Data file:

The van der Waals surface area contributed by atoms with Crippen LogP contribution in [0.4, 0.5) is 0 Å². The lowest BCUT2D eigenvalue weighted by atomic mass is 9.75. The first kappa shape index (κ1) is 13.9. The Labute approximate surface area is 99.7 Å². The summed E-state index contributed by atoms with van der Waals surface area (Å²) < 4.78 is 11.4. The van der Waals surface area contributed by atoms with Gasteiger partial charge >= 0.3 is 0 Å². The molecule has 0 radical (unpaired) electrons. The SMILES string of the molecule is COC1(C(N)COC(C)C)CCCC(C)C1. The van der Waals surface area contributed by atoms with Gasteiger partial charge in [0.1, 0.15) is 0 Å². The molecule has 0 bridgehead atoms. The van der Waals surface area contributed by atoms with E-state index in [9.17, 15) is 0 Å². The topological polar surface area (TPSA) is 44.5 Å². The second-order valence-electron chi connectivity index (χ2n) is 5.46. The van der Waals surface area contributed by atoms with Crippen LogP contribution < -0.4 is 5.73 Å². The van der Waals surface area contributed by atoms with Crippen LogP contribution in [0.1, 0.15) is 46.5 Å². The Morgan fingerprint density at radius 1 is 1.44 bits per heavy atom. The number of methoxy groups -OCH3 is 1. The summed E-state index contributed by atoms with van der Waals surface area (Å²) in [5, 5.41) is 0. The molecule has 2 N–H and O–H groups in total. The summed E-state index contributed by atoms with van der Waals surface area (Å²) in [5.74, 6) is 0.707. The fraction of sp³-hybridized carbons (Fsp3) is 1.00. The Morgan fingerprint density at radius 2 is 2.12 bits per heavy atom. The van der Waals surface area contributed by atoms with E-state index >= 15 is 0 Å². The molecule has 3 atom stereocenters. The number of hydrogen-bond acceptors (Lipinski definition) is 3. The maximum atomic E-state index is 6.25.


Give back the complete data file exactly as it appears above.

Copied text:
The van der Waals surface area contributed by atoms with Crippen LogP contribution in [0.4, 0.5) is 0 Å². The lowest BCUT2D eigenvalue weighted by atomic mass is 9.75. The first kappa shape index (κ1) is 13.9. The Labute approximate surface area is 99.7 Å². The summed E-state index contributed by atoms with van der Waals surface area (Å²) < 4.78 is 11.4. The van der Waals surface area contributed by atoms with Gasteiger partial charge >= 0.3 is 0 Å². The molecule has 0 radical (unpaired) electrons. The SMILES string of the molecule is COC1(C(N)COC(C)C)CCCC(C)C1. The van der Waals surface area contributed by atoms with Gasteiger partial charge in [0.1, 0.15) is 0 Å². The molecule has 0 bridgehead atoms. The van der Waals surface area contributed by atoms with E-state index in [9.17, 15) is 0 Å². The topological polar surface area (TPSA) is 44.5 Å². The second-order valence-electron chi connectivity index (χ2n) is 5.46. The van der Waals surface area contributed by atoms with Crippen LogP contribution < -0.4 is 5.73 Å². The van der Waals surface area contributed by atoms with Crippen LogP contribution in [0.1, 0.15) is 46.5 Å². The Morgan fingerprint density at radius 1 is 1.44 bits per heavy atom. The number of methoxy groups -OCH3 is 1. The summed E-state index contributed by atoms with van der Waals surface area (Å²) in [5, 5.41) is 0. The molecule has 2 N–H and O–H groups in total. The summed E-state index contributed by atoms with van der Waals surface area (Å²) in [5.74, 6) is 0.707. The fraction of sp³-hybridized carbons (Fsp3) is 1.00. The Morgan fingerprint density at radius 2 is 2.12 bits per heavy atom. The van der Waals surface area contributed by atoms with E-state index >= 15 is 0 Å². The molecule has 3 atom stereocenters. The number of hydrogen-bond acceptors (Lipinski definition) is 3. The maximum atomic E-state index is 6.25.